Tim Bray, a senior engineer with Amazon Web Services, said he ‘despised’ decisions to fire staff who protested company’s Covid-19 measures
A vice-president of Amazon has resigned, saying he “despised” the way the company had treated staff who criticised its pandemic measures.
Tim Bray, a vice president and distinguished engineer at Amazon Web Services (AWS), had been with the company for more than five years after working with Google and Sun.
Bray, a co-author of the XML standard, said Amazon was “the best job I’ve ever had”, and noted that staff at AWS were treated “humanely”.
But at other parts of the company it is “a different story”, Bray said, citing the Amazon’s decision to fire staff who had protested what they called insufficient virus protections.
The firm has said the sackings were all for unrelated reasons, but Bray said they were “evidence of a vein of toxicity running through the company culture”.
He said Amazon had fired staff had been organising another protest and had spoken against the company on climate issues.
“At that point, I snapped,” Bray wrote in a blog post, adding that he had first raised his concerns internally.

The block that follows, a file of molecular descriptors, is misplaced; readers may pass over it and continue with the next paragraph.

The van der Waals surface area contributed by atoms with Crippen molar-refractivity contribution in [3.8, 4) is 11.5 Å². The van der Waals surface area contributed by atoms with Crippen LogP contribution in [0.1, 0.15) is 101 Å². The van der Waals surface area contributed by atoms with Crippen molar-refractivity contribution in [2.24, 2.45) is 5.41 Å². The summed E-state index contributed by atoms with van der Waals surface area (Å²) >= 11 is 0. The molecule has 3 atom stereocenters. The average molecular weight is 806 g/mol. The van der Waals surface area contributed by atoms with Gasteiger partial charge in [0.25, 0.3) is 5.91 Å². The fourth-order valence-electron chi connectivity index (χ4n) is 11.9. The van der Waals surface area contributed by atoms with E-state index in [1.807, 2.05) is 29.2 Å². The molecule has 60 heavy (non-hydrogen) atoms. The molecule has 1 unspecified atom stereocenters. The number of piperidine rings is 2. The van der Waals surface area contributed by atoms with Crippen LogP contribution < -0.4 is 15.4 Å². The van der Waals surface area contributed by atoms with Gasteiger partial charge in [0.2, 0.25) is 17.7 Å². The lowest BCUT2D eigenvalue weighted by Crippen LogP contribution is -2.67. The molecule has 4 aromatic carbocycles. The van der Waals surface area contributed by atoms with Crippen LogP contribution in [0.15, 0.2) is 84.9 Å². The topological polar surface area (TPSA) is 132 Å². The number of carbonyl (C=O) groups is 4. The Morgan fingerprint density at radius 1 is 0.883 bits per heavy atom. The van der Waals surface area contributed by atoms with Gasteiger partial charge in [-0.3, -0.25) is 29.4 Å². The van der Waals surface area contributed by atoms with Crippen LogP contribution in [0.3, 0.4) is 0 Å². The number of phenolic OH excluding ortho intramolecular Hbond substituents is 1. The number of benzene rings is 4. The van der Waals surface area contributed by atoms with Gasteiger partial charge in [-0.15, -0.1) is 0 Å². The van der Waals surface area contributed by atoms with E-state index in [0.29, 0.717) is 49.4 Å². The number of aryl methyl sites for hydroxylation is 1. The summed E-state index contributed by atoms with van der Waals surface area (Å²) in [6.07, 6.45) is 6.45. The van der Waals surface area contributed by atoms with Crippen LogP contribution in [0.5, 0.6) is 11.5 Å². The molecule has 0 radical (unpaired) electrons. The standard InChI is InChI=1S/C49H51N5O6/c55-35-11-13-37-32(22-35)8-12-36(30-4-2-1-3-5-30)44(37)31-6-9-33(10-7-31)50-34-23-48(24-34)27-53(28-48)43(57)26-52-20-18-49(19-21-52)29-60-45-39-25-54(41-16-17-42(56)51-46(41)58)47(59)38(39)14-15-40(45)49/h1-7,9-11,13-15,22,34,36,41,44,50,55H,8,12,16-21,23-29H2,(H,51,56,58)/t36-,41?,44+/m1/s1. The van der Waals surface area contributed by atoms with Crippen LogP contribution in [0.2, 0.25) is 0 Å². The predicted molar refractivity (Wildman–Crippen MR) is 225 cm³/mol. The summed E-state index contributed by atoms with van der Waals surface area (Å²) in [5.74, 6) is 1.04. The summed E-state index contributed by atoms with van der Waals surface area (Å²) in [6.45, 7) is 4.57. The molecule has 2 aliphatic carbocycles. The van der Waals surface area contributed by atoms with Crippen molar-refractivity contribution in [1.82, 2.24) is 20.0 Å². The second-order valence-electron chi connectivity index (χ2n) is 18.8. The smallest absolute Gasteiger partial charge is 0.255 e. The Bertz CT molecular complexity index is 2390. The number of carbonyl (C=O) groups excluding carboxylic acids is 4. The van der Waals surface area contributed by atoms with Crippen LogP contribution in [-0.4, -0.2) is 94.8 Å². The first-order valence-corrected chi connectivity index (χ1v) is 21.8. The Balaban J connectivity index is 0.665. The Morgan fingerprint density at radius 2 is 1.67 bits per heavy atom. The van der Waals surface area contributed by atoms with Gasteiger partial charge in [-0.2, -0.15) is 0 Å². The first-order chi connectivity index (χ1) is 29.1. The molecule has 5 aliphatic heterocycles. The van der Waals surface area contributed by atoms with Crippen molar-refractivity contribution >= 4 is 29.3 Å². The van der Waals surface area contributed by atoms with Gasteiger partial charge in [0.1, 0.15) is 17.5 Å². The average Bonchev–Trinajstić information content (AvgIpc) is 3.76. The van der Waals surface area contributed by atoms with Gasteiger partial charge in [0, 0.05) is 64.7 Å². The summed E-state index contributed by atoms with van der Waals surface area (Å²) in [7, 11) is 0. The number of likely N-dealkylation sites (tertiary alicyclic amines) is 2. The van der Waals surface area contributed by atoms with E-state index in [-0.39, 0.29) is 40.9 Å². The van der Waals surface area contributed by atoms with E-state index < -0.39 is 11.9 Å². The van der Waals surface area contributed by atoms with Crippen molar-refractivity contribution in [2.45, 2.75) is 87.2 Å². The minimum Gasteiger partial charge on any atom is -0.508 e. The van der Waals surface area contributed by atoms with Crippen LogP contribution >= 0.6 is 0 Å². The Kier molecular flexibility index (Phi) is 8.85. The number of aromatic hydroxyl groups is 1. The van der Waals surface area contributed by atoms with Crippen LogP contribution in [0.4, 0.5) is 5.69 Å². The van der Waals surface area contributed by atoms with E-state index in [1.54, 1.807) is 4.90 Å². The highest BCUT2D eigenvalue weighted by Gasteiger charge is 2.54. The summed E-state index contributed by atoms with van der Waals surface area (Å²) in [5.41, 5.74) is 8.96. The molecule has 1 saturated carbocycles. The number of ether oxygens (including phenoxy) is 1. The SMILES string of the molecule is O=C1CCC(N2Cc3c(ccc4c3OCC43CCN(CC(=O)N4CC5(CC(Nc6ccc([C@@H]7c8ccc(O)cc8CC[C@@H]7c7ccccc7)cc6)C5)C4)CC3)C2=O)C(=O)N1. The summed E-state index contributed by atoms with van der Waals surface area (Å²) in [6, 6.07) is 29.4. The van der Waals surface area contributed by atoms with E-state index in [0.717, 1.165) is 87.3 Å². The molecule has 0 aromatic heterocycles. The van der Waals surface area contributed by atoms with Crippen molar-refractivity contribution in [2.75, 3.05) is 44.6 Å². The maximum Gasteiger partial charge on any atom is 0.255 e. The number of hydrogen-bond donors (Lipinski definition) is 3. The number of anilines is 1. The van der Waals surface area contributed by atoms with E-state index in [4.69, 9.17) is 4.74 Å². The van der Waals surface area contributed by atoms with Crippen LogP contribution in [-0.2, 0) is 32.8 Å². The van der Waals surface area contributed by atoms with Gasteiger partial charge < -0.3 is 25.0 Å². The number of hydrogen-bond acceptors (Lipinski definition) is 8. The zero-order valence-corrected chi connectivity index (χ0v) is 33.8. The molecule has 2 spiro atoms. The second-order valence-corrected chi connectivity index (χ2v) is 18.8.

“That done, remaining an Amazon (vice president) would have meant, in effect, signing off on actions I despised. So I resigned,” Bray wrote.
He said working at Amazon had been “rewarding fun” and estimated that leaving would probably cost him more than $1 million (£800,000).
But he said remaining would have been like drinking “poison”.
“Firing whistleblowers isn’t just a side-effect of macroeconomic forces, nor is it intrinsic to the function of free markets,” Bray wrote.
“It’s evidence of a vein of toxicity running through the company culture. I choose neither to serve nor drink that poison.”
Amazon is under fire for its treatment of staff during the coronavirus pandemic, with the state of New York investigating it over the decision to fire the organiser of a small protest about safety conditions at a warehouse.
But the company faces wider issues over its hostility to unionisation at its warehouses, its use of customers’ personal data, its tax avoidance outside the US and other issues.
Amazon chief Jeff Bezos has been called to testify before a US Congress panel investigating broader antitrust issues and, in particular, whether Amazon used data from its own third-party sellers to develop own-brand products.
The company has defended its record on staff safety during the pandemic, and said last week it expected to spend all its profits for the second quarter – about $4bn – on coronavirus protective measures.
Amazon declined to comment on Bray’s remarks. The company has previously said it supports its staff’s right to speak out, but added this “does not come with blanket immunity”.
Bray said Amazon employees Emily Cunningham and Maren Costa were fired due to their ongoing criticism of the company’s environmental record, but Amazon denied this, saying Cunningham and Costa had been terminated “for repeatedly violating internal policies”.